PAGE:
Paul J. Villeneuve, Michael Jerrett, Jason G. Su, Richard T. Burnett, Hong Chen, Amanda J. Wheeler, Mark S. Goldberg. “A Cohort Study Relating Urban Green Space with Mortality in Ontario, Canada.” Environmental Research 51, no. 8 (May 2012): 115.
The active commuting route environmental scale (ACRES): development and evaluation (2010)
This study conducted in Stockholm examined the effects of the environment on active transportation. The study tested a new scale, the Active Commuting Route Environment Scale (ACRES), to evaluate how environmental factors, including greenery and aesthetics, can influence the perceptions and behaviors of bicyclists and pedestrians related to active commuting. This could be applied in Cook County to see how the greenery and connectivity of bicycle paths affects the use of the trails through the forest preserves.
Lina Wahlgren, Erik Stigell, Peter Schantz. “The active commuting route environmental scale (ACRES): development and evaluation.” The International Journal of Behavioral Nutrition and Physical Activity, July 2010: 58.
Vitalizing effects of being outdoors and in nature (2010)
This comparative study demonstrated that exercising outdoors in nature has been found to be more restorative than exercising indoors. While walking outdoors increased vitality, no discernible change in this measure was experienced during indoor walks. The study concluded that the presence of nature was an influential factor in improving vitality outdoors.
Richard M. Ryan, Netta Weinstein, Jessey Bernstein, Kirk Warren Brown, Louis Mistretta, Maryle ne gagne. “Vitalizing effects of being outdoors and in nature.” Journal of Environmental Psychology 30 (2010): 159-168.
Exercise, nature, and socially interactive based initiatives improve mood and self-esteem in the clinical population (2012)
A comparative, clinical analysis was conducted to evaluate the psychological benefits of two existing group-based health promotion initiatives; one was an indoor social club and swimming pool compared to the other, an outdoor walking program in the countryside and urban parks. The study’s findings suggest that that exercising outside in nature, coupled with the social component of the exercise activity, may play a key role in managing and supporting recovery from mental illness.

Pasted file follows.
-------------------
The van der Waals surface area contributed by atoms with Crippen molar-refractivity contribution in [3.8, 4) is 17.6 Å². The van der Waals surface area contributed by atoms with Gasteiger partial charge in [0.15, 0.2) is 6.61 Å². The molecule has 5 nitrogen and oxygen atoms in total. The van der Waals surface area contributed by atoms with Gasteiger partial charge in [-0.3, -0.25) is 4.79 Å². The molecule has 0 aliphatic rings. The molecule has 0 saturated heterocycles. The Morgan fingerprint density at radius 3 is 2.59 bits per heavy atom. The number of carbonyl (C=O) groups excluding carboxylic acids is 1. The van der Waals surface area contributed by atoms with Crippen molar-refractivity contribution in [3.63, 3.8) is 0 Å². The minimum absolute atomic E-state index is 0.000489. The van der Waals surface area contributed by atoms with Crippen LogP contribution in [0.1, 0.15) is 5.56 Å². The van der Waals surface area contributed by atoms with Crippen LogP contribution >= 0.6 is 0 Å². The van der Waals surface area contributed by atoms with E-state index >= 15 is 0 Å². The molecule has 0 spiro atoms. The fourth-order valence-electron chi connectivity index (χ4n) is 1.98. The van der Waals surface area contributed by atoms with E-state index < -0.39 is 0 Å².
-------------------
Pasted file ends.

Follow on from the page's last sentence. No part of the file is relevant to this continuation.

J. Barton, M Griffin, J. Pretty. “Exercise, nature, and socially interactive based initiatives improve mood and self-esteem in the clinical population.” Perspectives in Public Health 132, no. 2 (2012): 89-96.
The mental health benefits of green exercise activities and green care (2007)
A longitudinal study conducted in Colchester, a borough in Essex, England, evaluated the mental health benefits of “mind green activities,” which have a focus on green exercise and social inclusiveness. Participant feedback demonstrated that their interaction with nature played an important part in stimulating positive feelings, and the combination of exercising in nature was identified as being even more positively influential to stimulating positive feelings. This study provides sound evidence for the correlation between engaging in physical activities in nature and having positive psychological benefits.
Jo Peacock, Rachel Hine, Jules Pretty. The mental health benefits of green exercise activities and green care. Report for MIND, 2007.
The influence of interaction with forest on cognitive function (2011)
The aim of this study was to investigate whether forest-based experiences had a positive impact on cognitive function. The results of this study indicated that participants’ cognitive function was significantly improved when they walked in the forest. The results of this study confirmed Kaplan’s attention restoration theory (ART). ART has emphasized the importance of cognitive functions from interaction with natural environments such as forests.
Won Sop Shin, et. al. “The influence of interaction with forest on cognitive function.” Scandinavian Journal of Forest Research 26, no. 6 (December 2011): 595-598.
The relationship between trees and human health: evidence from the spread of the Emerald Ash Borer (2013)